Professor Teri Balser is Dean of Teaching and Learning for the Faculty of Science and Engineering at Curtin University, Perth, Australia. She is also a Co-founder of the Society for Advancement of Biology Education Research (SABER). Prior to her current appointment, she was awarded the Fulbright-Nehru Distinguished Chair Fellowship while she was the Dean of the College of Agricultural and Life Sciences at the University of Florida. She worked in India for four months, with IIT Madras as her host institute. During this time, she also visited NCBS, Bangalore, where she talked with audience about innovative teaching techniques.
What led you to choose India as your destination for the Fulbright Fellowship?
While I was at the University of Wisconsin, I met Anil Kumar Challa, who was a Postdoctoral Fellow there at the time. Some time later, he invited me for the National Undergraduate Teachers Conference he was organising in Pune in 2012. On that trip, I was struck by how much interest there is among Indian teachers in new learning and teaching techniques. So, when applying for a Fullbright, it seemed an obvious choice for me to come back to India.
What are your impressions about India?
I am astounded by so much diversity that is here, so much contrast! Everything seems to exist on a spectrum of extremes, things changing and yet not changing at the same time. I am so touched by the passion of the people here, that is so hard to put in words. Something about India that I haven’t seen anywhere is the way of thinking about “people first”.
Specifically with reference to the Indian education system, what have you observed?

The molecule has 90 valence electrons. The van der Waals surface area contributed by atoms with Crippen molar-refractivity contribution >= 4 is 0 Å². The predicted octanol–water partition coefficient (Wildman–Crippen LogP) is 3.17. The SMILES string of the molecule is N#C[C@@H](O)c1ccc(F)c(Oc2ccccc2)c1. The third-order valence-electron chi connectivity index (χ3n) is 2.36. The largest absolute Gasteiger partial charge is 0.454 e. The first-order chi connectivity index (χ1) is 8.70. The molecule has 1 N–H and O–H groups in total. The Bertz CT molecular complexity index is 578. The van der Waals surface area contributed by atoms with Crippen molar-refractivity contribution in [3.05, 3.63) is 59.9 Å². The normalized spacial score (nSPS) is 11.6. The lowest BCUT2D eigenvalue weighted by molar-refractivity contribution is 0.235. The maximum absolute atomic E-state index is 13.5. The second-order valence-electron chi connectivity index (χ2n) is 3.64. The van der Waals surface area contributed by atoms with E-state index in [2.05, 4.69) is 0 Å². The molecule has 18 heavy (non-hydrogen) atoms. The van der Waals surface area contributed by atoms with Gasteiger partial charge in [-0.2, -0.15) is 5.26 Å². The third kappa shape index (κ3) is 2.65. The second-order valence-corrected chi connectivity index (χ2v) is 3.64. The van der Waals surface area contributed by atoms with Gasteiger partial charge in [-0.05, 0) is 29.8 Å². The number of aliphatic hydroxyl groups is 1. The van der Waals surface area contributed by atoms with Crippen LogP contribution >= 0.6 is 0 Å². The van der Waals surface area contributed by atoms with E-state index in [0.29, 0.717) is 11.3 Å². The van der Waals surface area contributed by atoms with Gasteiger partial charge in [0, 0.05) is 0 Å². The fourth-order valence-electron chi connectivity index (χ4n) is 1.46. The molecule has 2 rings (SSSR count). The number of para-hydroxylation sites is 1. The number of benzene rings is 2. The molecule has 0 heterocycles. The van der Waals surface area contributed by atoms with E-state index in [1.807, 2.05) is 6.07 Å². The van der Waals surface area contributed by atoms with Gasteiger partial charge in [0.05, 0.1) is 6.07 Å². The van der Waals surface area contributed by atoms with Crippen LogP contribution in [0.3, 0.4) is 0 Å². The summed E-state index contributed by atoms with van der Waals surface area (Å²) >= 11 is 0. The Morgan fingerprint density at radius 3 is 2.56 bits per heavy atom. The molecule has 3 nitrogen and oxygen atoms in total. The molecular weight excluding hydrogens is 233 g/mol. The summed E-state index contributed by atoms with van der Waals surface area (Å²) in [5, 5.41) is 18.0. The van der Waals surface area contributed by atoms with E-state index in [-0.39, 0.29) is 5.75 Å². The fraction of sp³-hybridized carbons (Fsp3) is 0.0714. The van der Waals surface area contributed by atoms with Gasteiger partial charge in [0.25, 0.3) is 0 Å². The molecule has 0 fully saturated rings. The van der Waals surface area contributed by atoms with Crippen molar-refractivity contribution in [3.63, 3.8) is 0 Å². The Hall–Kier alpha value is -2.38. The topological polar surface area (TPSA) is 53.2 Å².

The sheer size of India—the enormous number of people that need to be educated—is daunting. College-going population is on the decline in US, but their numbers are on the rise here. The challenge of educating students from such diverse social and economic strata, is enormous. Governments need to recognise that the education needs of someone who is barely above poverty level are going to be different from someone who is from the middle class—this dissension is greater here than anywhere else, from what I have seen. These differences need to be taken into account for “education for everybody”— type of programs that administrations roll out. I am not seeing this recognition just yet.
My focus is on higher education, and in this specific realm, I am really struck by the commitment and dedication of teachers to their students. I see a lot of recognition in current faculty that the present system needs changing; though not everyone is sure how to go about it.
Could you give us a specific example?
Sure. One of the biggest problems when changing anything is trying to change too much too quickly. I see faculty being asked to implement all these newer techniques, something they have no training in doing. Active learning techniques are valuable, of course. But a sudden switch can backfire on so many levels. So let’s look at why we need to implement active learning—because it engages students, helps them learn better and helps them learn more. That is our goal. Instead of jumping right into new things, let’s look at lecturing itself — how can we make lecturing better. Classroom lecturing can be active too, even in a large class. One of the simplest ways is “Stop-Ask-Listen”. Or just “Stop”, take breaks during lecture. Lecturing itself is not evil, but continually lecturing for the entire duration of the class will not help.